Something that stood out in To Love and to Loathe and which is on display here, too, is the fun and hilarious conversations the characters have with each other. Nearly every discussion, no matter the characters involved, includes witty banter, silly observations, playful jabs, and light jokes. The whole thing is a riot, and Martha Waters is a queen of dialogue. She also has a generally charming and fun writing style that fits the time yet is also a tad sarcastic and frivolous. It’s perfect for the characters and world she’s created here.
Moreover, I truly enjoyed the barely planned out pranks Violet and James play on each other. Violet’s faked illness may not be that convincing, but James’s continued participation in the charade certainly results in some funny scenes. I loved the scene when he’s acting like a doting husband whose wife is genuinely ill. When James decides to flirt with another woman right in front of Violet, it is awkwardly hilarious. And then the dancing scene at the ball – so satisfying! I might not condone James and Violet’s continued evasion of conversation via thinly veiled pranks, but they do make for some entertaining reading. Really, I smiled and laughed my way through the whole novel, even as I was rolling my eyes at these two hopeless characters.
All throughout To Have and to Hoax, it’s clear that Violet and James are flawed people, but the love is still in there, somewhere. There may be one argument too many, and the whole four-year issue goes seem to be blown way out of proportion – really, it shouldn’t have lasted more than a week or two, in my opinion – yet as ridiculous as these characters and their marriage are, I was rooting for them. I appreciate how the book weaves in some realistic themes relating to family matters and the message it ultimately ends with. Convoluted as it is, James and Violet come out of it better.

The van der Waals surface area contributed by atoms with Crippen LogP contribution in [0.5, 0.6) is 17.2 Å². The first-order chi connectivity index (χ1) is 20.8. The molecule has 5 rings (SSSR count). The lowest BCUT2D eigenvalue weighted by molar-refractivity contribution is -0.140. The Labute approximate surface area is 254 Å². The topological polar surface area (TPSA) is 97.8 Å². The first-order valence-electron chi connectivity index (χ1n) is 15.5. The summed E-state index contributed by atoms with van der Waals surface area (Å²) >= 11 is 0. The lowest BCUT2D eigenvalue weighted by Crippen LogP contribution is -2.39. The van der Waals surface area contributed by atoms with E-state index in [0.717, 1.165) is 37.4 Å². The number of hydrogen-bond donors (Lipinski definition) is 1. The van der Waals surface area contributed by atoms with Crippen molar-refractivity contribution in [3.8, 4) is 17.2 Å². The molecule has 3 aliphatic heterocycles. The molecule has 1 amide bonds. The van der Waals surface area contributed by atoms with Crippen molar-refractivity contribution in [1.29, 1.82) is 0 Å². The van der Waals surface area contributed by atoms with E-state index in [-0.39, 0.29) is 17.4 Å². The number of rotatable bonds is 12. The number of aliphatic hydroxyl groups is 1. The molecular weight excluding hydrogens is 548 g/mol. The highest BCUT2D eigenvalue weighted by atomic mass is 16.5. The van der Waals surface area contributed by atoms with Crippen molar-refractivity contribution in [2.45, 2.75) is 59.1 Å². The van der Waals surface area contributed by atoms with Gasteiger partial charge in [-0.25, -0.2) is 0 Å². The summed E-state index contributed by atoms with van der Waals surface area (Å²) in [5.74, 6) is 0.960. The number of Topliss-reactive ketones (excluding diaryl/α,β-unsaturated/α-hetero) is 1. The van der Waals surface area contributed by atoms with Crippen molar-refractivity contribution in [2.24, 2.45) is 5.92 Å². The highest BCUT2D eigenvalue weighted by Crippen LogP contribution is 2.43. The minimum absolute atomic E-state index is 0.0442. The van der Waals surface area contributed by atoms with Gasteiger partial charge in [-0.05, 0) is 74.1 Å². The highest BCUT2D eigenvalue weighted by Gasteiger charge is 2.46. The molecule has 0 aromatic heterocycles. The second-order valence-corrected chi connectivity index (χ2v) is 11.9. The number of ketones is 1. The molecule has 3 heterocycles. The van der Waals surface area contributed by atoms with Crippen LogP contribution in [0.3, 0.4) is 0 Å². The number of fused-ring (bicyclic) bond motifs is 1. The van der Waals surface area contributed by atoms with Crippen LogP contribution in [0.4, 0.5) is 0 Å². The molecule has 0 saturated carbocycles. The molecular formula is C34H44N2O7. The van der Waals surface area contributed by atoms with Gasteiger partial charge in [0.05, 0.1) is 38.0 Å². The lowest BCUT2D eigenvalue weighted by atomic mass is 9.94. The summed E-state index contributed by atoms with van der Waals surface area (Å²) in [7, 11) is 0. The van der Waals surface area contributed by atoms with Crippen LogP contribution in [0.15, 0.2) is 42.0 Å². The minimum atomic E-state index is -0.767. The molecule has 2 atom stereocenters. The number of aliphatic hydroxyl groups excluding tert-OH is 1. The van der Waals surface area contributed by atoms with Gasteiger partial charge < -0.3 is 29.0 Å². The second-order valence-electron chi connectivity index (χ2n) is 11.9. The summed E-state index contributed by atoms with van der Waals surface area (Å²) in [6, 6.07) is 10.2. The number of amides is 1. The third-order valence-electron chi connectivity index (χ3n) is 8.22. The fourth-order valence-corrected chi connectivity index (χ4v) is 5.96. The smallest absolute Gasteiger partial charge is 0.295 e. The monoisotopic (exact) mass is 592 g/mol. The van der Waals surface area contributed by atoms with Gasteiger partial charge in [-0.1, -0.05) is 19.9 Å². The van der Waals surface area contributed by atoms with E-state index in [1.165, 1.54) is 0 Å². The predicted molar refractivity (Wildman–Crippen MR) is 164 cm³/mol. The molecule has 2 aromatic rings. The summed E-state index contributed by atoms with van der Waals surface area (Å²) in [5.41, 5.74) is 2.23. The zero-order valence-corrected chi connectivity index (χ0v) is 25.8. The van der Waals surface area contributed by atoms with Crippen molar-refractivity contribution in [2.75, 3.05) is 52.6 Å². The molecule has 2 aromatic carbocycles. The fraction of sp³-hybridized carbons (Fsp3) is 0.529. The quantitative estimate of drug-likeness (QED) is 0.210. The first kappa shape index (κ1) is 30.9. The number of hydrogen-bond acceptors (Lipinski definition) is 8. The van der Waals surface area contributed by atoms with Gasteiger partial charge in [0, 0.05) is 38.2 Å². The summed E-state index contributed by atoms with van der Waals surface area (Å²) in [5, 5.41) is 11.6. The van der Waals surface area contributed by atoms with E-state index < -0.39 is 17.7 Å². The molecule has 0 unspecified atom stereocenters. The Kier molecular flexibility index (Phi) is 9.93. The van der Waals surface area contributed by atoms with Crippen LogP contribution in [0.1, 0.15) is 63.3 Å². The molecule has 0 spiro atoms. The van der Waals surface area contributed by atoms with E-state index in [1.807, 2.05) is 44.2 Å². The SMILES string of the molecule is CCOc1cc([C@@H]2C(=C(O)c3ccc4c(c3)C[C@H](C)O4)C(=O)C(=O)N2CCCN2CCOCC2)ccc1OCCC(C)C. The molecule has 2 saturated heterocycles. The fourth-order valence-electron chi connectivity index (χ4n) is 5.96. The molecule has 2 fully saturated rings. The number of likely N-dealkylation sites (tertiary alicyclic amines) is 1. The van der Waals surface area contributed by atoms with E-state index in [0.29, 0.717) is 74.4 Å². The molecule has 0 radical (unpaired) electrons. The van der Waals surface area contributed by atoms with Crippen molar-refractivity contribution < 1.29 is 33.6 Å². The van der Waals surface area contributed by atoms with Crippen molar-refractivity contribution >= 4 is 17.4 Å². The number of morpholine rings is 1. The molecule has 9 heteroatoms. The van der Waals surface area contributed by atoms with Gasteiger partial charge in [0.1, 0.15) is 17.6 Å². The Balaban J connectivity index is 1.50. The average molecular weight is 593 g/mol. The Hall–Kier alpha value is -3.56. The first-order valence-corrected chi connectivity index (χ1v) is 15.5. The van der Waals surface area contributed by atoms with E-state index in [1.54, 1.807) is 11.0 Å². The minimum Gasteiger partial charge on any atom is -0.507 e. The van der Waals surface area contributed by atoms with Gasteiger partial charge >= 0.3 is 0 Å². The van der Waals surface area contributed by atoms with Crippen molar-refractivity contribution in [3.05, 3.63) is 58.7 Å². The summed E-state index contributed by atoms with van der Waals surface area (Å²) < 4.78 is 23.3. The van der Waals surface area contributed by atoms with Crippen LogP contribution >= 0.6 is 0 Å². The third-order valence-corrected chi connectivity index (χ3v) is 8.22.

One final thing I love about To Have and to Hoax is how thoroughly involved the other characters are in James and Violet’s story. Most romance series I’ve read keep the couples a tad more separated, but in the Regency Vows series, the main characters from each book are wholly involved in each others’ lives. Indeed, in this first installment, the protagonists of the next two novels were not only fully developed as characters, their respective love stories were also strongly set up. They also kept telling Violet and James how stupid they were being, which I appreciated. Not that Violet and James listened, unfortunately. But in any case, it brings me great joy to see all of the characters interacting and playing important roles in each others’ lives. It’s very cute, but it also makes me that much more excited to read the rest of the books in the series. I’m already emotionally invested and ready for their books!